A New York federal judge refused Tuesday to dismiss a suit brought against two Pennsylvania insurers by an Israel-based insurer seeking to spread the costs of a construction accident in that country, saying the suit had been filed within New York's statute of limitations.
A Florida appeals court on Wednesday affirmed an order to garnish accounts held by embattled Judge Laura Watson, who is being investigated over her involvement as an attorney in a $14.5 million settlement with an insurer.
A New York federal judge overseeing Superstorm Sandy litigation expressed frustration on Wednesday with the parties’ failure to retain a mediator in four cases, puzzling over why they have repeatedly turned to one small group of mediators when there are hundreds of Sandy-related cases pending.
Blue Cross Blue Shield insurers and Health Care Service Corp. on Tuesday urged a Texas federal judge not to let hospitals revive underpayment allegations that have previously been thrown out for lacking specifics, saying the providers are trying to embark on an impermissible “fishing expedition.”
The Federal Courts Jurisdiction and Venue Clarification Act grants a federal district court discretion to permit removal after the one-year period if it finds a plaintiff has “acted in bad faith” to prevent removal, but it didn’t come with a clear definition of "bad faith." Recent case law offers some minimal guidance on how the exception should be interpreted, say Ugo Colella and Todd Seaman of Thompson Hine LLP.
A recent consent order from the Consumer Financial Protection Bureau against Lighthouse Title Inc. raises troubling questions about how the agency interprets Section 8 of the Real Estate Settlement Procedures Act, and at the same time, provides several significant reminders about what not to do in structuring and entering into a marketing services agreement, say Phillip Schulman and Holly Spencer Bunting of K&L Gates LLP.
The New Jersey Supreme Court's recent decision in IMO Industries Inc. v. Transamerica Corp. underscores the continued applicability of the court's observation on environmental coverage law with respect to allocation — just as one important issue is resolved at least two new issues rise to take its place, says Scott Seaman of Meckler Bulger Tilson Marick & Pearson LLP.
Surely the epitaphs for the financial guaranty insurance industry were not penned prematurely. Certainly those insurance companies must have the good grace to comprehend that their day has passed. Yet the expectations — nay the certitude — of market-watchers appears likely to be foiled, says Jeffrey Stern, leader of the structured products group at Pillsbury Winthrop Shaw Pittman LLP.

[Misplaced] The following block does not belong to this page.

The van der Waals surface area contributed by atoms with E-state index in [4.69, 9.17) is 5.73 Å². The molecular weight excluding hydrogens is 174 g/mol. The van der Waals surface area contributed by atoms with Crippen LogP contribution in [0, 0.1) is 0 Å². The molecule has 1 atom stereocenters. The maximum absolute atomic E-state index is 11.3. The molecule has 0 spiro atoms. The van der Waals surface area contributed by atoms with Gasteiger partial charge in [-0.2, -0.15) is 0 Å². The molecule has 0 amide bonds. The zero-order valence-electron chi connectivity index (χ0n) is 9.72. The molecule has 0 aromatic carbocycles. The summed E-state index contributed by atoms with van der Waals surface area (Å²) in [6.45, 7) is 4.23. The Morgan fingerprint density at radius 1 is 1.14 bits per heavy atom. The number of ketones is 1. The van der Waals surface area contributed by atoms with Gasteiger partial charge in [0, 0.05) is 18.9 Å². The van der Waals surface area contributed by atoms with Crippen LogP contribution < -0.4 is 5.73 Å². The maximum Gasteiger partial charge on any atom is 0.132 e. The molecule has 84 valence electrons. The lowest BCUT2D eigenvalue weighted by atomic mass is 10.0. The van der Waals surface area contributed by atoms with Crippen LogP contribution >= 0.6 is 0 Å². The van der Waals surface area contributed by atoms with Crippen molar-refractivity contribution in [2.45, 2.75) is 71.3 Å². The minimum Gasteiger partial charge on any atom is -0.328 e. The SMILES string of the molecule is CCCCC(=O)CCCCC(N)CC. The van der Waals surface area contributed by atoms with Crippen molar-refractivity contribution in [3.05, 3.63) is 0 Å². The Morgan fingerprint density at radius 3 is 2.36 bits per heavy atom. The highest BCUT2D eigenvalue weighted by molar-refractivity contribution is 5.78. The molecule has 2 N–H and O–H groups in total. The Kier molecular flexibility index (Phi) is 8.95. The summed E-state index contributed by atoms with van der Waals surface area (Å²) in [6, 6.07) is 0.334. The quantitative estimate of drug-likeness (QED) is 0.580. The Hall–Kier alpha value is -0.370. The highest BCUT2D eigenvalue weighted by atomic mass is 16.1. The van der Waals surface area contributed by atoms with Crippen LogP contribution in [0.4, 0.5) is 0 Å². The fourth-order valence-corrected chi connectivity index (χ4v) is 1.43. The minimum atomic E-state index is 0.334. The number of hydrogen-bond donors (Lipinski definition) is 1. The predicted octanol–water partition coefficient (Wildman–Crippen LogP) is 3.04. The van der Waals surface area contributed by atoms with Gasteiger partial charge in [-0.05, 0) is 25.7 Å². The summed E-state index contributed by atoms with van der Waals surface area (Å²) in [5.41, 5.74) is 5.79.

Recently, the clear trend has been for courts to narrow insurers’ restitution/disgorgement defense considerably. A Minnesota federal court's decision in U.S. Bank v. Indian Harbor Insurance Co. takes the trend one step further, rejecting the defense outright, say Peter Gillon and Vernon Thompson Jr. of Pillsbury Winthrop Shaw Pittman LLP.
Recent publicly released payment data on health care practitioners by the Center for Medicare & Medicaid Services has the potential to thwart whistleblower suits under the False Claims Act, because the law's public disclosure bar mandates the dismissal of any action, says Scott Grubman of Rogers & Hardin LLP.
Policyholders litigating in a jurisdiction where the law regarding allocation is undecided should be aware of a perception by some courts that an all sums approach is unfair and remind them that the insurer drafted the policy and that no single insurer will actually be left with an obligation to cover all sums, say David Elkind and Daniel Streim of Orrick Herrington & Sutcliffe LLP.
As emerging technologies introduce new risks, and as wage-and-hour class actions proliferate, the hospitality industry finds itself with an ever-expanding target on its back. Consequently, businesses have an increasing need to maximize their employment practices liability insurance coverage for these growing potential liabilities, says Darin McMullen of Anderson Kill PC.
Can academic medical centers be saved? Yes, but they must adapt their three components — hospital, medical school and set of faculty practice plans — to pursuing a single strategic plan and business strategy, with a priority on clinical care, says Norman Tabler Jr. of Faegre Baker Daniels LLP.
Academic medical centers in the U.S. thrived from the postwar period into the 1980s but, due to weaker national economic growth, a steep decline in the percentage of employers providing health insurance and heightened consumer price sensitivity toward health care services, they now face extinction, says Norman Tabler Jr. of Faegre Baker Daniels LLP.